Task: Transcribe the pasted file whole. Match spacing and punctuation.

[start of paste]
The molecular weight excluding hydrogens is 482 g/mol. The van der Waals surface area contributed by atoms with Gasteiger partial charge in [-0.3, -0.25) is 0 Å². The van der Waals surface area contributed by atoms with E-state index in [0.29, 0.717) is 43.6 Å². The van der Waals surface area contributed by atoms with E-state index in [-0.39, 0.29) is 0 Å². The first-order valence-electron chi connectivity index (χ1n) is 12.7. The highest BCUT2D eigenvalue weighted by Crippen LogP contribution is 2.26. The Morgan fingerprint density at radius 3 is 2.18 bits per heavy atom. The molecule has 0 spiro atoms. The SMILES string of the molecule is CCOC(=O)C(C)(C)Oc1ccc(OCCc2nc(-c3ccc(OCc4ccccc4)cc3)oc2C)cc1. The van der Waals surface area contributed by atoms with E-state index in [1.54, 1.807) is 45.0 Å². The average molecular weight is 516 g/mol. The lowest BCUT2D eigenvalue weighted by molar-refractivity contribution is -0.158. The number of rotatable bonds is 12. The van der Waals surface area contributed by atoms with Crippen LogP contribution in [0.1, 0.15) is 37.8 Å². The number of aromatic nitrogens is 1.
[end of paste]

The molecular weight excluding hydrogens is 482 g/mol. The van der Waals surface area contributed by atoms with Gasteiger partial charge in [-0.3, -0.25) is 0 Å². The van der Waals surface area contributed by atoms with E-state index in [0.29, 0.717) is 43.6 Å². The van der Waals surface area contributed by atoms with E-state index in [-0.39, 0.29) is 0 Å². The first-order valence-electron chi connectivity index (χ1n) is 12.7. The highest BCUT2D eigenvalue weighted by Crippen LogP contribution is 2.26. The Morgan fingerprint density at radius 3 is 2.18 bits per heavy atom. The molecule has 0 spiro atoms. The SMILES string of the molecule is CCOC(=O)C(C)(C)Oc1ccc(OCCc2nc(-c3ccc(OCc4ccccc4)cc3)oc2C)cc1. The van der Waals surface area contributed by atoms with E-state index in [1.54, 1.807) is 45.0 Å². The average molecular weight is 516 g/mol. The lowest BCUT2D eigenvalue weighted by molar-refractivity contribution is -0.158. The number of rotatable bonds is 12. The van der Waals surface area contributed by atoms with Crippen LogP contribution in [0.1, 0.15) is 37.8 Å². The number of aromatic nitrogens is 1.